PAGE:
Mainframe Storage Economics: Part 2
by David Merrill on Aug 9, 2012
My last blog presented some of the same operational and capital pressures for mainframe that we see most often, on the open systems side of IT. This entry will present some of the key storage architecture technologies (again emphasized and somewhat perfected) from the open systems side and applied to the mainframe storage environment.
By way of disclosure, I am not a mainframe, ZOS or S/390 expert. I grew up in the VAX VMS world in the early 80’s, using these systems for CAD, thermal simulations, printed circuit board design and threat simulations (I was in the military electronics world back then). The correlation of new storage architecture options, such as dynamic provisioning and virtualization, comes from my mainframe-expert colleagues and fellow bloggers Claus and Hu. The principles of storage economics apply to all storage, regardless of the host. The mainframe does have different reactions to some of these technologies, but the result is still a reduction of cost per terabyte, and that is important.
The impact of key, and relatively new,storage technologies are as follows. I will start with controller-based Virtualization for the Mainframe Storage:
- Virtualization can present a lower cost tier to mainframe applications. With typical FICON storage systems, only FC drive types were able to be presented. When controller-based virtualization is connected to the host, subordinate or virtualized arrays can now be seen by the MF host, and this can include low cost modular arrays and NL SAS storage systems. This new lower cost tier of disk can be advantageous to ZOS applications with a big appetite for growth, and where lower cost and lower performance drives can make economic sense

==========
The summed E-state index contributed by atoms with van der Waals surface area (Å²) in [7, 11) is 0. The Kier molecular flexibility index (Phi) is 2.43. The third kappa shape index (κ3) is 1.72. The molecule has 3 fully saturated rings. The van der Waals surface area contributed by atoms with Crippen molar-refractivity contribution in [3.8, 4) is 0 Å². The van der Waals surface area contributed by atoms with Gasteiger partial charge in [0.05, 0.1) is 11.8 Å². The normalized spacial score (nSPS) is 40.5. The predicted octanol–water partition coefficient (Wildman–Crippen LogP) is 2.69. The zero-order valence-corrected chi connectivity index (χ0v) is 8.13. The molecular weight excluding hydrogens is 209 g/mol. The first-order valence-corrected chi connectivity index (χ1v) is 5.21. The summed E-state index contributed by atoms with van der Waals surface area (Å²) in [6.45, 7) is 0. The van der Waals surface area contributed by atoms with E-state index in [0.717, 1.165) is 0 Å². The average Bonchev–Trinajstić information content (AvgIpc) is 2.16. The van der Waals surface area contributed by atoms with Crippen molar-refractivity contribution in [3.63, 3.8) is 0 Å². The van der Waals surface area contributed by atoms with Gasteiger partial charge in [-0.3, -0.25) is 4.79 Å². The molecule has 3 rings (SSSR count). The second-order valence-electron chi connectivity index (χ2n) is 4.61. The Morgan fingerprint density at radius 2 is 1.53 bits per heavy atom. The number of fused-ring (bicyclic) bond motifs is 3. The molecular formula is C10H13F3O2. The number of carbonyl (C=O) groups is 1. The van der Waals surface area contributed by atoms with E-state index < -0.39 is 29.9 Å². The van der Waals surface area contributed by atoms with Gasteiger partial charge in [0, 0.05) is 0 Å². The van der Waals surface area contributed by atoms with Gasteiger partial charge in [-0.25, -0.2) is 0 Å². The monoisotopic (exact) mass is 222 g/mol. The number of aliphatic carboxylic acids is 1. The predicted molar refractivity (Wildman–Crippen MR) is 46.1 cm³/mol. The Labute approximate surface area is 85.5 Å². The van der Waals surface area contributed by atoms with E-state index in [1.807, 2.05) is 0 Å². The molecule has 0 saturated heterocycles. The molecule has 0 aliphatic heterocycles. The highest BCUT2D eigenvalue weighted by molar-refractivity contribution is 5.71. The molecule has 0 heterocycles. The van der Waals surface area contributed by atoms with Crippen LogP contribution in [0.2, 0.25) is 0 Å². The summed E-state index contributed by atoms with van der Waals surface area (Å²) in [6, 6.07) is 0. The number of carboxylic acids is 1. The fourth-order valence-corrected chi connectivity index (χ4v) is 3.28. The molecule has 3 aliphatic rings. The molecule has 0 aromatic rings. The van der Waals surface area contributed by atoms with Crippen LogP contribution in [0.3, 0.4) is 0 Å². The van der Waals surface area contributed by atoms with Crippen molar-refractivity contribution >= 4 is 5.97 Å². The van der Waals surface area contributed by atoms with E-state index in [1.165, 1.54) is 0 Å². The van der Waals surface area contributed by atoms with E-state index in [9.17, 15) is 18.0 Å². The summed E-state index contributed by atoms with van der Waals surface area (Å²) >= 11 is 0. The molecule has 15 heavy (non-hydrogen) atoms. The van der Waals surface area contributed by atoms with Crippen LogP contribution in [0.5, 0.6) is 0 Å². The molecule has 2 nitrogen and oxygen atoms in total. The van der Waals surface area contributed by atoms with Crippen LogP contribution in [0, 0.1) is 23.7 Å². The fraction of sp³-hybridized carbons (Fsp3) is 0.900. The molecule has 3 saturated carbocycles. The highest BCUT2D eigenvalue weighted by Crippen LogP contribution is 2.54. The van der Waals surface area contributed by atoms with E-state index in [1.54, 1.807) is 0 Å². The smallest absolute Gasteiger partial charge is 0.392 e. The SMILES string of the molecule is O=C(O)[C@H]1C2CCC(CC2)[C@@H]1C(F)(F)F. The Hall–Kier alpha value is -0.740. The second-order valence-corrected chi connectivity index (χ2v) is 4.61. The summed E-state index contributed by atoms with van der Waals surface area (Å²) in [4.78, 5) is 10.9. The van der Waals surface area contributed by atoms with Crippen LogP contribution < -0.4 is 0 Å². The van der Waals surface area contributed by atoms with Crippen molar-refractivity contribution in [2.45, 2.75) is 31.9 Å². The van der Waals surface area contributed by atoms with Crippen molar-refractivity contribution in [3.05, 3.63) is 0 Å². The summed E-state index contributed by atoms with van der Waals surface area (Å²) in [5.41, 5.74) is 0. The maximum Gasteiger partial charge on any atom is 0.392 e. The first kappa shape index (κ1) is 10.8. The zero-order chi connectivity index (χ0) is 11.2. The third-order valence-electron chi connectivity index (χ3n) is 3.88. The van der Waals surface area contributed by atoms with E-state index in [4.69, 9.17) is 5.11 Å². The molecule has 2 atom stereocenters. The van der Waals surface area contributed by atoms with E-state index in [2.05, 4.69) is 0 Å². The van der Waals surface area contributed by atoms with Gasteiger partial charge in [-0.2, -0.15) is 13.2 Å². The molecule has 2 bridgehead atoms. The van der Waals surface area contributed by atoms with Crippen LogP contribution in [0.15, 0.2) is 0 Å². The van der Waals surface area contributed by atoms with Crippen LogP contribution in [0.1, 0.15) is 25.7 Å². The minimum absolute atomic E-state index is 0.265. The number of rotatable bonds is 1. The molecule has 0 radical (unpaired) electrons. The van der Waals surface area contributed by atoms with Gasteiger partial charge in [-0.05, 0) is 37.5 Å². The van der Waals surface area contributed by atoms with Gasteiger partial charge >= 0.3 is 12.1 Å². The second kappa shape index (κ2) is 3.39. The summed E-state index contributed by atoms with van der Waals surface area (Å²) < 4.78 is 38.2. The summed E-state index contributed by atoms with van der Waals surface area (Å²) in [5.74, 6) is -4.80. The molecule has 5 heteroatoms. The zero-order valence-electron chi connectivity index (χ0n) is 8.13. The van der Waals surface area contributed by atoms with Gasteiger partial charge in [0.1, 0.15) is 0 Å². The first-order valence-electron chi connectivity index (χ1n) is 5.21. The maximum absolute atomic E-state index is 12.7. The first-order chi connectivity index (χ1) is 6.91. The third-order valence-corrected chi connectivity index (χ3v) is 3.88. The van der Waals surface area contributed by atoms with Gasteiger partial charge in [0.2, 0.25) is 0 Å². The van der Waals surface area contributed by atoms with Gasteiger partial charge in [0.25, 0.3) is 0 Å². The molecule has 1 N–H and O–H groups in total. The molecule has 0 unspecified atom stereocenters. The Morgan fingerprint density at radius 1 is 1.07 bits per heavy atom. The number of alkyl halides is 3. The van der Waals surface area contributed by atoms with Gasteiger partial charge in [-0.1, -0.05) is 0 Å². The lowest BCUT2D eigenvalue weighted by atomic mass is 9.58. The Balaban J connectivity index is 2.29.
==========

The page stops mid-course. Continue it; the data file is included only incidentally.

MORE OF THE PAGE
- Virtualized, NL SAS disk has a higher density, so moving significant capacity to this new virtualized mainframe tier can reduce floor space and power costs for larger environments. Depending on several factors, this new tier may even replace some tape capacity for the VTL environment
- With heterogeneous storage assets virtualized and presented to the mainframe environment, an IT department has many more options to flex and share storage arrays between open systems and mainframe. If an asset is retired early from one environment, it can be re-purposed for another, extending the useful life of the asset (sweating an asset)
- Virtualization can enable more variations in terms of cost, performance and availability with virtually any storage array being a candidate for connectivity. Your procurement department will appreciate the expanded options to purchase mainframe capacity from a range of vendors and products that, up until now, has not been available to be purchased for the mainframe
More to come on HDP and tiering in the mainframe in my next blog.
Comments (2 )
I was wondering if you had any reference information regarding the sahring of Mainframe and Open Systems hosted on the same storage subsystem?
My organization is currently investigating this possibility and would like to be aware of any pitfalls or disadvantages to doing this.
We have many customers mixing open and mainframe, supporting both Fibre Channel connected Open-V and FICON connected 3390 mainframe volumes on the same VSP system. It is increasingly common with zEnterprise systems combining mainframe with Intel-based blades, primarily running Linux. Also when you need to support both environments but are looking for the cost efficiency of a single VSP.
The VSP can be configured to facilitate the isolation of different types of data so you don’t have to worry about the two worlds colliding. One limit to be aware of is you can’t mix the two environments in shared pools or cache partitions.
You will find some further information in this whitepaper http://www.hds.com/assets/pdf/why-choose-an-ibm-ficon-switched-network.pdf